Info urgently meeded on this "Jimi Hendrix"album from 1969?There is supposed to be a cd in circulation with the follwing comment - "To obtain the highest possible quality, some tracks have been re-recorded by the original artists or several members of the original group".Another cd in circulation does not have these comments, and allegedly they are all original tracks.Can any Hendrix connoisseur please post some info on this album.It is a good album,and it would be great to set the record straight.

The comments after each track may or may not be true.A.O.O.F.C needs your help!

1.Good Times - Fake. No Jimi involvement; Herman Hitson: git; Lonnie Youngblood: sax, voc; and others
2.Voices - Fake.No Jimi involvement
3 Suspicious - Fake. No Jimi involvement; Herman Hitson: git; Lonnie Youngblood: sax, voc; and others
4. Whipper - Recorded end of 1963. Jimi Hendrix: git; Lonnie Youngblood: sax, voc; and others
5. Bessie Mae - Recorded end of 1963. Jimi Hendrix: git; Lonnie Youngblood: sax, voc; and others
6. Soul Food - Recorded end of 1963. Jimi Hendrix: git; Lonnie Youngblood: sax, voc; and others
7. Voice in the Wind - Fake. No Jimi involvement; Herman Hitson: git; Lonnie Youngblood: sax, voc; and others
8. Free Spirit - Fake. No Jimi involvement; Herman Hitson: git; Lonnie Youngblood: sax, voc; and others
9. Good Feeling - Fake. No Jimi involvement; Herman Hitson: git; Lonnie Youngblood: sax, voc; and others
10. Hot Trigger - Fake. No Jimi involvement; Herman Hitson: git; Lonnie Youngblood: sax, voc; and others
11. Psycho - Fake. No Jimi involvement; Herman Hitson: git; Lonnie Youngblood: sax, voc; and others
12. Come On Baby part 1 - Don't know. Could it be the Isley Brothers with Jimi at 05.08.1964?
13. Come On Baby part 2 - Don't know. Could it be the Isley Brothers with Jimi at 05.08.1964?
14. Night Life - Fake. No Jimi involvement; Herman Hitson: git; Lonnie Youngblood: sax, voc; and others
15. You Got It - Fake. No Jimi involvement; Herman Hitson: git; Lonnie Youngblood: sax, voc; and others
16. Woke up In the Morning - Scene Club, New York, 06.03.1968,Jimi Hendrix: git, voc; Jim Morisson: voc; and others (NOT Johnny Winter)
17. Lime Lime - Scene Club, New York, 06.03.1968,Jimi Hendrix: git, voc; Jim Morisson: voc; and others (NOT Johnny Winter)
18. People's People - Scene Club, New York, 06.03.1968,Jimi Hendrix: git, voc; Jim Morisson: voc; and others (NOT Johnny Winter)
19. Whoa'eeh - Scene Club, New York, 06.03.1968,Jimi Hendrix: git, voc; Jim Morisson: voc; and others (NOT Johnny Winter)



Harmonium - Si on avait besoin d'une cinquième saison - 1975 - PolyGram

An obscure classic of Canadian 1970's Prog Rock.The album is a beautiful blend of folk and symphonic progressive sounds.


Side 1

1."Vert" (5:35) - Le Printemps Et L'arrivée Des Couleurs
2."Dixie (Une Toune Qui Me Revient)" (3:26) - L'été Et L'arrivée De La Chaleur
3."Depuis L'automne" (10:28) - L'automne Et Le Départ De Bien Des Choses

Side 2

4."En Pleine Face" (4:50) - L'hiver Et Le Départ De Bien Des Gens
5."Histoires Sans Paroles" (17:12) - La Cinquième Saison
a."L'isolement" (2:47)
b."L'appel" (2:53)
c."La Rencontre" (1:40)
d."L'union" (3:07)
e."Le Grand Bal" (6:45)

MUSICIANS (On This Album)

- Pierre Daigneault / flute, piccolo, Soprano saxophone, clarinet
- Serge Fiori / guitar, flute, zither harp, bass drum, vocals
- Serge Locat / piano, mellotron, synthesizer
- Michel Normandeau / guitar, accordion, vocals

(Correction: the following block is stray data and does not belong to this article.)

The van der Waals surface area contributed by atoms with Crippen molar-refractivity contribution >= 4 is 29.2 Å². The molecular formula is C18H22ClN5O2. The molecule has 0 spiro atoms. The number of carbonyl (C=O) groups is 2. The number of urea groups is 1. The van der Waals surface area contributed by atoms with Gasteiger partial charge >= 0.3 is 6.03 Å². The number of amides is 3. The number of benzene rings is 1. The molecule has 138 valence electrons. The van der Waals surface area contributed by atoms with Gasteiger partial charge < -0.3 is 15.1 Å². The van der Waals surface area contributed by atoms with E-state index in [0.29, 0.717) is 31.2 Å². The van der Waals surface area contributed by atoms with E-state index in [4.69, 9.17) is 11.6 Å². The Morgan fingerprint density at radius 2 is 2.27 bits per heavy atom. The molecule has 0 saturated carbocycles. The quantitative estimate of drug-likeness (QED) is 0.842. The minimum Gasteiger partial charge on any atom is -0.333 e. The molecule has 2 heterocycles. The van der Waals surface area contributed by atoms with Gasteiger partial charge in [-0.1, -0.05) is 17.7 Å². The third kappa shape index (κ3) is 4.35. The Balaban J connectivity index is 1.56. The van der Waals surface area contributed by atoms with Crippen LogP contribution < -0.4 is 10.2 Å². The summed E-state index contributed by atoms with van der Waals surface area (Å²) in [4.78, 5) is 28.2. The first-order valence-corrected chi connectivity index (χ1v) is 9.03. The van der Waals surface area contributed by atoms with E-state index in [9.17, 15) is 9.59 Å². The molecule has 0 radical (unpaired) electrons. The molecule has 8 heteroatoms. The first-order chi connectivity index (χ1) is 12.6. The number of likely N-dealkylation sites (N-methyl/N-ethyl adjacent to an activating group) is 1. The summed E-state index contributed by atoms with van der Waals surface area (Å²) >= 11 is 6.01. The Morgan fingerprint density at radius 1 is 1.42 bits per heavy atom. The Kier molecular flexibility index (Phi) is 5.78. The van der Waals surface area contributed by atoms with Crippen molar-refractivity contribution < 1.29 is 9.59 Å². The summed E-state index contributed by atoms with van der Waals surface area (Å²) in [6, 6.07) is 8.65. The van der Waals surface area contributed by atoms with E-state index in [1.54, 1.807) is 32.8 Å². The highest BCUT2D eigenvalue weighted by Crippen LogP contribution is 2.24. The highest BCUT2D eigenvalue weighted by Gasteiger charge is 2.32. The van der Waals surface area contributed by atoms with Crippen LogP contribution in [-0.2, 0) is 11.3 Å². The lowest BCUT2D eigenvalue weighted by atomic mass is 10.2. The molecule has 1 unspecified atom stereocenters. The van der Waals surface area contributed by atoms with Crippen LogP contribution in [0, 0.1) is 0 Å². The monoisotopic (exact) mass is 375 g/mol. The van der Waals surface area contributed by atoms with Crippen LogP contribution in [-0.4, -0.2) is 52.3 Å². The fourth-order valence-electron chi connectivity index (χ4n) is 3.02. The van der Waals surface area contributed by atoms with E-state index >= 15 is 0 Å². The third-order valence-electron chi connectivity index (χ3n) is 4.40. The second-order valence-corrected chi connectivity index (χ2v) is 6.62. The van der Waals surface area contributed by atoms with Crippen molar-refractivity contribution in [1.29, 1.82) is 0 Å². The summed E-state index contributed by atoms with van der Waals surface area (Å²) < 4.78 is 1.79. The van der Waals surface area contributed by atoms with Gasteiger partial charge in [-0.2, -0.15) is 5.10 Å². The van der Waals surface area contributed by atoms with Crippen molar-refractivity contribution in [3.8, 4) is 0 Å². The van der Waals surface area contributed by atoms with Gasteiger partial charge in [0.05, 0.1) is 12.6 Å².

- Louis Valois / bass guitar, electric piano, vocals
- Judy Richard / vocalisations (5)


Serge Fiori
Louis Valois
Serge Locat
Robert Stanley
Denis Farmer
Libert Subirana
Monique Fauteux


Michel Normandeau
Pierre Daigneault
Jeff Fisher

BIO (Wikipedia)

Harmonium was one of the most influential rock bands from Quebec. Lead vocalist and guitarist Serge Fiori met Michel Normandeau (vocals and guitar) in a theatre music meeting. Later on in 1973 they met bassist Louis Valois and became Harmonium. In November of 1973 the group performed their first air play on CHOM-FM. They played 3 tracks: "Pour un instant", "Un musicien parmi tant d'autres", and "Un refrain parmi tant d'autres". The first 2 songs were demos at the time and were later recorded professionally to be put on their first album, Harmonium. The last song was a sequel to "Un musicien parmi tant d'autres", but never made the album cut, staying as a b-side. Apart from the album, one single was recorded at the time: "Pour un instant", featuring 2 tracks (one on each side), the title song and "100,000 Raisons", only released on the CD version of the album almost 20 years later.After many little shows and a small tour played all over Quebec, they were up for the second album. The album, sometimes known as Les Cinq Saisons, was actually named Si on avait besoin d'une cinquième saison. There were five songs on the album, one representing each season and the last song being the "new" season. For this album the band had three new members: Pierre Daigneault, playing the flutes, sax, and clarinets, Serge Locat, handling the piano and synths, and Judy Richards, who sings the melody of the fifth season in "Histoires sans Paroles".The third disk, L'Heptade, is about the seven states of consciousness of a person (during a day, or during a life). The first and the last song are named "Comme un fou" and "Comme un sage", indicating a progression towards wisdom.


The Fifth Season
While Montreal was sleeping Spring slid into her bed slowly, thinking that large events always take place at night.Only upon awaking did the sleeping city realise that someone was dancing at her feet. To show that she could still stand on her own, Montreal started imitating these fascinating dance steps. Spring led the dance towards a mirror where Montreal saw her own reflection and was dismayed. Sleep had scarred her face. She also realised that she had slept in borrowed, tattered clothing . Hers had probably been burned. She decided to frolic in the nude for the rest of the morning. The few people who still cared for her watched in slient consternation.